because they saw signs of a great actress but because she was not very

academically inclined. She had no head for history, which was an

essential part of the course.

Mary Marquis is the only other person who has gone through the same

drama-school process and ended up roughly in the same area of television

in Scotland, although, by coincidence, Maggi Lavender (Flight Check),

another of the early morning radio people, was in the same drama class.

She persevered and came out as a qualified speech and drama teacher

and was offered a job in Portobello High School where she had done a

spell as a trainee. But, dare one say it nowadays? She exercised her

woman's prerogative to change her mind about wanting to become a teacher

and turned the job down. In the course of her compulsory year at

teachers' training college, in addition to three years at drama school,

she got hooked on radio. In fact, her whole life took a new direction.

Her poetry lecturer at Jordanhill, Iain Anderson -- the one who now

presents Sun and Candlelight on Radio Scotland -- told her she had a

good voice. Why didn't she go along to Radio Clyde, which had just

started, and see if she could get some summer work there? So it's really

his fault. He's the one responsible for strong television executives'

eventually fighting over her.

''Two of us went along and saw Andy Park who was running the show and

we were actually on the air within minutes. It was ridiculous. We were

rotten as well; really bad,'' she says.

As she had missed out on the launch of Radio Clyde because everyone in

it had ''lived, eaten, breathed and slept there to get it on the air and

coming in afterwards, you felt like an intruder in an exclusive group,''

she applied to Radio Forth, the next river on the airwaves. She was duly

offered a job there, but she was now due to marry the chief engineer at

Clyde and had to decide between Radio Forth and her husband. So that was

another job turned down.

The next year, they had a baby daughter and that postponed any plans

for a career, although she kept voicing adverts for Clyde -- like

''Ye'll never guess whit ah saw in that sale, Margaret,'' in best Glesca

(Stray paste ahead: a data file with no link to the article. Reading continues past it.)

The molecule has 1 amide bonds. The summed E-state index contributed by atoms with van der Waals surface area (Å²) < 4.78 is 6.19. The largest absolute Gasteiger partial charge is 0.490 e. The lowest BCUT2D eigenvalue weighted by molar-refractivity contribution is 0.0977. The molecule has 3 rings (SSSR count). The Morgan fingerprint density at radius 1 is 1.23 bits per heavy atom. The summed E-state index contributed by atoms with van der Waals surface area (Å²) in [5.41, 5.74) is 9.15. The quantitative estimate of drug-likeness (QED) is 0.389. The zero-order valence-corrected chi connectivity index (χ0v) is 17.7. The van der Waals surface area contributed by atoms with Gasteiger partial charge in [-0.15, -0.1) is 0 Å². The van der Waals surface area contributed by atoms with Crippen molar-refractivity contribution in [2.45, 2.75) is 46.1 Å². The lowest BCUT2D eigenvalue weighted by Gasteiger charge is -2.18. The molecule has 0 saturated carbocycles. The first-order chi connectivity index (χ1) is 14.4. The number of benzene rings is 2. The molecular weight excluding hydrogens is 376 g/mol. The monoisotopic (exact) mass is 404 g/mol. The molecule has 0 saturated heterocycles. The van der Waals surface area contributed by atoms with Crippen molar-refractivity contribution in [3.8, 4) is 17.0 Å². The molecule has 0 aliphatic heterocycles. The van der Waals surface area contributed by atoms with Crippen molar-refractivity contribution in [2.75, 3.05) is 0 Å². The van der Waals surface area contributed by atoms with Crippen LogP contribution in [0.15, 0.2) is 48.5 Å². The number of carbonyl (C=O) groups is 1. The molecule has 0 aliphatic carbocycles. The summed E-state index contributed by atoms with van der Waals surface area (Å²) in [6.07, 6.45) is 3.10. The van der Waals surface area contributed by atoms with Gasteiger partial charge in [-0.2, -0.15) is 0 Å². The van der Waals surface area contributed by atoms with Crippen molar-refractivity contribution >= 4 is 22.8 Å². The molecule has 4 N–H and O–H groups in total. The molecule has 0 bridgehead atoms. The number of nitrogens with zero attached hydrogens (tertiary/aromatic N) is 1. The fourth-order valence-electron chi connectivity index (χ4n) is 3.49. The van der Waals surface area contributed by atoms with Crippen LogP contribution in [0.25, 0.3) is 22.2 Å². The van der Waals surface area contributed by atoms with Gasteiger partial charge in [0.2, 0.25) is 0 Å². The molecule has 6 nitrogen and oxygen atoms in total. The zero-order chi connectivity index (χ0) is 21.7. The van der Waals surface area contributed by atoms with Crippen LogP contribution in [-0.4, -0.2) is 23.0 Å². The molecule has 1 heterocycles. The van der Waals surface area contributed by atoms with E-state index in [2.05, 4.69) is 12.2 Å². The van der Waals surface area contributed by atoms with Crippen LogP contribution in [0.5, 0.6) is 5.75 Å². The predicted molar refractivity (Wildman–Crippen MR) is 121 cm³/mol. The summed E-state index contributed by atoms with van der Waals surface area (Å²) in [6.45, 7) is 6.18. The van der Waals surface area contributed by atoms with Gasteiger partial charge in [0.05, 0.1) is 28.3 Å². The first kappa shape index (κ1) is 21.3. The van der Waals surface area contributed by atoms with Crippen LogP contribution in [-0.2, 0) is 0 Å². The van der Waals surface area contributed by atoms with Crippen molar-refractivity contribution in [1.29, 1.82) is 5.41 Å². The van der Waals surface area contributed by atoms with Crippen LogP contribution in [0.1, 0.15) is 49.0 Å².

accent. She and Maggi Lavender often teamed up as the two housewives,

''ending up corpsing more often than we got anything out.'' Next she had

her son. Victoria and Christopher are now aged 13 and 11.

When Christopher was three and going to nursery school, the Automobile

Association just happened to be advertising for a freelance voice, hours

6.30am to 9am. The unsocial hours were perfect for her situation. She

could still work and be a mother during the day. And she had her foot

back in the door of radio.

That went on for a year and a half, during which time she separated

and was divorced -- ''Rather than an interest outside of the home, the

work suddenly became necessary to feed us. So, I suppose that's really

when my career started, when I was 30.'' She auditioned as a continuity

announcer for Radio Scotland and as weather girl for STV and heard

nothing for weeks. Then, out of the blue, BBC said they wanted her to do

television instead. The same week, STV phoned and asked her to become

weather girl.

She was just coming to her peak as a television presenter when STV

made her the second offer -- the one she couldn't refuse.

It was obvious she was attaining a certain amount of celebrity status

when the Comedy Unit called on her services for a couple of programmes,

including Rab C. Nesbitt's Seasonal Greet, one of the shows in which she

was seen on Hogmanay. She handled the Glasgow end of the national

Children in Need appeal, and fronted the Television and Radio Industry

Club of Scotland annual television and radio awards.

She got a taste for comedy at the BBC and would like to appear in

pantomime, although it would have to be as the wicked witch as she says

her legs are not long enough for principal boy and she can't sing.

If there is anything bad to be said about anyone in television, you

usually hear it. She is regarded as someone easy to work with, a

professional. Recognition and autograph hunters can be a problem when

she is out news-gathering. She says: ''You daren't do the big star bit,

especially working out of the news room. You'd get sat upon instantly.''